Euro 2012: Fabregas denies Ronaldo the last kick

_61213555_61213554

Cristiano Ronaldo was billed as the player most likely to make a difference in the first Euro 2012 semi-final but as Spain beat Portugal 4-2 on penalties the tournament’s joint-top scorer did not get a kick – literally.

Cesc Fabregas wins Euro 2012 semi-final for Spain
Fabregas penalty puts Spain into final

Chosen as Portugal’s fifth penalty taker, it was all set for the Real Madrid forward to seal his place among a long line of international greats after both sides failed to score in 120 minutes.

However, when Bruno Alves missed Portugal’s fourth spot-kick to give Spain a 3-2 lead, Cesc Fabregas stepped up to secure Spain’s place in the final leaving Ronaldo as a mere spectator.

The choice to leave their star striker until last came after Portugal had already mixed up the order of their takers. Alves approached the goal ready to take the third penalty but was caught by Nani who told his team-mate that the centre-back would go fourth.

Nani converted, but when Alves returned to penalty spot and crashed the ball against the crossbar, Fabregas clinched Spain’s victory and Ronaldo’s opportunity vanished.

It took until half past midnight local time to get there, but Fabregas, who had scored the winning penalty in the Euro 2008 quarter-final win over Italy, ensured Spain proceeded to a final against Germany or Italy on Sunday and remain on course for an unprecedented third successive tournament victory.

The world champions have now won their past nine knockout games at major tournaments without conceding a goal, and their past 19 competitive matches.

Neither side had produced their fluent best during only the second 0-0 draw of the tournament. At times it was a bad-tempered affair and the apparently inevitable shootout made a nervy start as goalkeepers Rui Patricio and Iker Casillas denied Xabi Alonso and Moutinho respectively in the first round.

It had been billed as a clash of Ronaldo, the ultimate individualist, and Vicente Del Bosque’s finely tuned orchestra – Ronaldo against Spain, Real Madrid against Barcelona, individual brilliance against the collective mastery of the defending world and European champions.

What nobody had accounted for, however, was Spain playing out of tune for long periods – Portugal were the conductors as inspiration gave way to perspiration in Donetsk.

Ronaldo was a constant danger. But at no stage did Spain man-mark him, subject him to rough-house treatment or even cut off the supply from the excellent Moutinho.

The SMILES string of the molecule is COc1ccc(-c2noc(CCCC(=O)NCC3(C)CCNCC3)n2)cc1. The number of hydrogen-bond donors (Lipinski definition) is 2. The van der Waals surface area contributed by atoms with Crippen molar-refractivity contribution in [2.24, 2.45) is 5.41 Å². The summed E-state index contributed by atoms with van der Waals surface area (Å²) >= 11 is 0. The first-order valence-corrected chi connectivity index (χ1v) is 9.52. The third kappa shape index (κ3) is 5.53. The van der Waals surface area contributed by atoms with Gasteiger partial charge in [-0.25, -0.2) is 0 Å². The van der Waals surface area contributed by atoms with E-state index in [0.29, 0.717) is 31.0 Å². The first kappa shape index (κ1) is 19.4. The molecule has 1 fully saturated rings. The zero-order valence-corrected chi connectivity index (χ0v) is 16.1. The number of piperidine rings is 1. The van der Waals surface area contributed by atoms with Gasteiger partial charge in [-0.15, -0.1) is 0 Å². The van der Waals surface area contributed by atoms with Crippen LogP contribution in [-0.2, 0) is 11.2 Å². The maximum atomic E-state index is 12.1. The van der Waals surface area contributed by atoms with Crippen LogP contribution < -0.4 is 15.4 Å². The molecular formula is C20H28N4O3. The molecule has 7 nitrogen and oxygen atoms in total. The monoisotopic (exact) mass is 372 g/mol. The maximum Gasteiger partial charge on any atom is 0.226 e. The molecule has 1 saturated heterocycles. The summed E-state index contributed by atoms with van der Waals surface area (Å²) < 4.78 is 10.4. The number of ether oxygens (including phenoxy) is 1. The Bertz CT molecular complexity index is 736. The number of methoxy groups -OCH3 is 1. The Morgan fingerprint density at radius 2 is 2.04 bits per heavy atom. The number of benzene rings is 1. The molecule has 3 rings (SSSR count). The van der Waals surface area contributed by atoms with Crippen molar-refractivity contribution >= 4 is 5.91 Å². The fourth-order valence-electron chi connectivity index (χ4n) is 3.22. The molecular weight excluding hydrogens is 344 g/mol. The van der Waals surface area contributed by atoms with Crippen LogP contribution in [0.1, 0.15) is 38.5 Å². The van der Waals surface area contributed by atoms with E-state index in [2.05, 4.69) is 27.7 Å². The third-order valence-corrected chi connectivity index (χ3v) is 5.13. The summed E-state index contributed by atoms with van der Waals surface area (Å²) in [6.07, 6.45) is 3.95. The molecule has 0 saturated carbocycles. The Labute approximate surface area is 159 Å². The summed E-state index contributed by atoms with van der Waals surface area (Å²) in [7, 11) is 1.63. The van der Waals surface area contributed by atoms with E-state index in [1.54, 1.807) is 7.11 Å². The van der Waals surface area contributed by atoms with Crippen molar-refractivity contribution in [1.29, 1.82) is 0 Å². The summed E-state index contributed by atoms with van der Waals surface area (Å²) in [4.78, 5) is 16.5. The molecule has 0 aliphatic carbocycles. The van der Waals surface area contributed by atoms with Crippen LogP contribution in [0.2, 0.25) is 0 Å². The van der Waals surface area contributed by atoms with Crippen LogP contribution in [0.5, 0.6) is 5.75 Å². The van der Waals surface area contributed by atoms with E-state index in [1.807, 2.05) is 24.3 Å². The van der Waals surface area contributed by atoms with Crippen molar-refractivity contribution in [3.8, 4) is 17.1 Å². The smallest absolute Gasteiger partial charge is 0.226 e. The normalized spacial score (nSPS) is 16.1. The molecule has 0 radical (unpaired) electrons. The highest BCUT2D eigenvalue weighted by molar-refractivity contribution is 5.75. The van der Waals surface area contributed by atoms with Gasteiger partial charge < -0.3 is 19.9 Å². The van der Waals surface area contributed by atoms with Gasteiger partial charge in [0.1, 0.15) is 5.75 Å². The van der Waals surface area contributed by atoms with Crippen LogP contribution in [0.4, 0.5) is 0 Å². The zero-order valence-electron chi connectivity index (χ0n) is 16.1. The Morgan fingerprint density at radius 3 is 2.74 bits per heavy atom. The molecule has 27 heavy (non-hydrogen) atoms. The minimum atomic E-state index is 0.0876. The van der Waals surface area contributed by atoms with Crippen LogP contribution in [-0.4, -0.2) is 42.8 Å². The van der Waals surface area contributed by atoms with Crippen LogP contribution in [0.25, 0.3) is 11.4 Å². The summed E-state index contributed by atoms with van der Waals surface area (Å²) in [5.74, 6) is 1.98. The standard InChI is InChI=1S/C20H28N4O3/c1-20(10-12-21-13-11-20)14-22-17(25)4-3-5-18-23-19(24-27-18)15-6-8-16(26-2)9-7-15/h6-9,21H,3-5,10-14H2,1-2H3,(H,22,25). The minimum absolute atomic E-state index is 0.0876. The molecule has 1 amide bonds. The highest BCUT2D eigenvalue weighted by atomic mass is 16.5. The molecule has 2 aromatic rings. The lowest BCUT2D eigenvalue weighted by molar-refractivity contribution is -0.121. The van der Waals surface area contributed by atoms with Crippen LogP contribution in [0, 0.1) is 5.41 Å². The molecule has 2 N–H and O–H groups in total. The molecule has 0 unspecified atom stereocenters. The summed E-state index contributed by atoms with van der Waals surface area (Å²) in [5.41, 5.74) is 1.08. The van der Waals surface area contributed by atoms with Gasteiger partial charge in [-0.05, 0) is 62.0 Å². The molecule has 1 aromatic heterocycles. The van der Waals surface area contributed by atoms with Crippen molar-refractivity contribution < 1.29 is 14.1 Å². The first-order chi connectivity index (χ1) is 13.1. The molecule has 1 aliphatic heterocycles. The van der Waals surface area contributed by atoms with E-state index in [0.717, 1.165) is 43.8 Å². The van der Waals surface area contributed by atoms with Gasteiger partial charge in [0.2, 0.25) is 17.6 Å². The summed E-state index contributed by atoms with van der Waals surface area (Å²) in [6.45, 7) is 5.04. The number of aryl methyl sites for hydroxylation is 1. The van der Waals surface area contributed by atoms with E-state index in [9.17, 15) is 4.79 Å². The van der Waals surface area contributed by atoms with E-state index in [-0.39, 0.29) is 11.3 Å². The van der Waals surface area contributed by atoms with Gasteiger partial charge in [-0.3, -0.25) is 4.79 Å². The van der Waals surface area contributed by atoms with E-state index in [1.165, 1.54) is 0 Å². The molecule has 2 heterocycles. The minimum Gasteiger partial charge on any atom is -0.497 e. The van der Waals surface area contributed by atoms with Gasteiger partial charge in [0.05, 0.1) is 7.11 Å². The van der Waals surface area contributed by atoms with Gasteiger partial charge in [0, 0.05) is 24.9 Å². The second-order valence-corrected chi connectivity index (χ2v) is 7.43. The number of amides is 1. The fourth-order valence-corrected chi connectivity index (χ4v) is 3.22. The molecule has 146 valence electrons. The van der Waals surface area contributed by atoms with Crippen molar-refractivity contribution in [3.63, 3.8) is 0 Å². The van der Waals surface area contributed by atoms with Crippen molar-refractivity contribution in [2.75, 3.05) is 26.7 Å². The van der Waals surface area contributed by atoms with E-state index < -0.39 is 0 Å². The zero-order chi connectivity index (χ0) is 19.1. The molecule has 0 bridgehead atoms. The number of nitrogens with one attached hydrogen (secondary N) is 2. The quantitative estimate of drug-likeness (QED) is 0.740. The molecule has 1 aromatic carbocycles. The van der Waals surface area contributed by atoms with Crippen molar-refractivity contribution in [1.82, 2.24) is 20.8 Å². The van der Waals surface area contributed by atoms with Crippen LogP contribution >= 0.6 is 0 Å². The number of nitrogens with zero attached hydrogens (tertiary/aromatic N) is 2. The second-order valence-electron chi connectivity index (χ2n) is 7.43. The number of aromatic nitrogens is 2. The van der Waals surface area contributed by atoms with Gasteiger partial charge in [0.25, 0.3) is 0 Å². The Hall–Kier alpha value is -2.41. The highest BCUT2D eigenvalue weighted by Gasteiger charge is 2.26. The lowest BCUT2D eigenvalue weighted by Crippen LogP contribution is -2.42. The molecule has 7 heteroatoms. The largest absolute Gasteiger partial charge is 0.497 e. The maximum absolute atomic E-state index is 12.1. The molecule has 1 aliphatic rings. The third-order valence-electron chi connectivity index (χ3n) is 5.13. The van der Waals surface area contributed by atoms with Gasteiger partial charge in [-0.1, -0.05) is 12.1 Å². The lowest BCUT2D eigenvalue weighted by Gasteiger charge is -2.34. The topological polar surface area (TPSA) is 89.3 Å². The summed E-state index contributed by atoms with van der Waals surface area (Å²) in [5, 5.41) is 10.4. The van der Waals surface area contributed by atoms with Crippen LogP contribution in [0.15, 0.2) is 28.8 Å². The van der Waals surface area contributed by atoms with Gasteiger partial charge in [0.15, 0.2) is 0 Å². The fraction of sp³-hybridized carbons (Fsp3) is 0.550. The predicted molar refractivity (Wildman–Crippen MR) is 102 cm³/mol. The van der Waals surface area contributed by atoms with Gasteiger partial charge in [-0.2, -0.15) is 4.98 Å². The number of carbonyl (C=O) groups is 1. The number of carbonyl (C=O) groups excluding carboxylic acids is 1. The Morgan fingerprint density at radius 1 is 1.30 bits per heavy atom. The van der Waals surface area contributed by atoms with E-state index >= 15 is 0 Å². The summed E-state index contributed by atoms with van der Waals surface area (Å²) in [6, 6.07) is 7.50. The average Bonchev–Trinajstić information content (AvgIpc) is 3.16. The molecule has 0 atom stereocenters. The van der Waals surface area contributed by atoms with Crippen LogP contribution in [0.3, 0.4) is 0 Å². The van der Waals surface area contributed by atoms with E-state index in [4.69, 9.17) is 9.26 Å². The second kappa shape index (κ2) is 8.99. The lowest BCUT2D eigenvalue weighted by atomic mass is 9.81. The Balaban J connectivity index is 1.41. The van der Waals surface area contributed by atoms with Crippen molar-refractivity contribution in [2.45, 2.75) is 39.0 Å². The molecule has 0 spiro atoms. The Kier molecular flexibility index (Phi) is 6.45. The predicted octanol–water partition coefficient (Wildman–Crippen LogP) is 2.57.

Spain’s plan simply was to use the ball to mark Ronaldo, controlling the match through possession in an attempt to render him impotent.

Portugal had other ideas. Their physicality and unswerving desire in midfield prevented Spain settling into their familiar rhythm. At every turn, Xavi and Iniesta found a willing opponent, pressing Spain high up the field and forcing mistake after frustrating mistake.

Though they lost, the Portugal’s pressing game would be a point to ponder to any side wanting to stop the mighthy Spain.

SOURCE: BBC Sport

Spain’s victory in numbers

- Between them Portugal and Spain had four shots on target in two hours of football but did manage 27 shots in all
- Against Portugal, Spain managed a pass completion rate of 75% compared to an average of 91% in Euro 2012 so far
- They were also limited to 6.3 passes per minute, their lowest in the tournament so far after 8.1 against Italy, 9.5 v Republic of Ireland, 7.7 v Croatia and 7 against France
- Spain have conceded just one goal en route to the Euro 2012 final. They have now not let in a goal for 419 minutes
- It is only the second time Spain have won a major tournament game on penalties after beating Italy on their way to winning Euro 2008
- Spain are now 19 competitive games unbeaten since losing their opening 2010 World Cup game against Switzerland

What they said about Spain’s shootout victory:

- “Why did Ronaldo not take a penalty earlier? Waiting for glory maybe!” – Former England striker Ian Wright on Twitter
- “My team-mate [Alves] hit the bar. He thought it was his turn but the coach told me it was my turn.” – Portugal midfielder Nani on the mix-up for Portugal’s third penalty
- “We had this plan and if it would have been 4-4 and he would taken the last penalty we would be talking in a different way.” – Portugal boss Paulo Bento
- “Before the penalty I was talking to the ball. I talked to the ball four years ago [when he scored winning penalty v Italy] and it didn’t let me down.” – Spain’s winning penalty taker Cesc Fabregas.
- “Whatever you think about penalty shoot-outs, they can salvage a dire game! Thrilling finale.” – Former England striker and Match of the Day presenter Gary Lineker on Twitter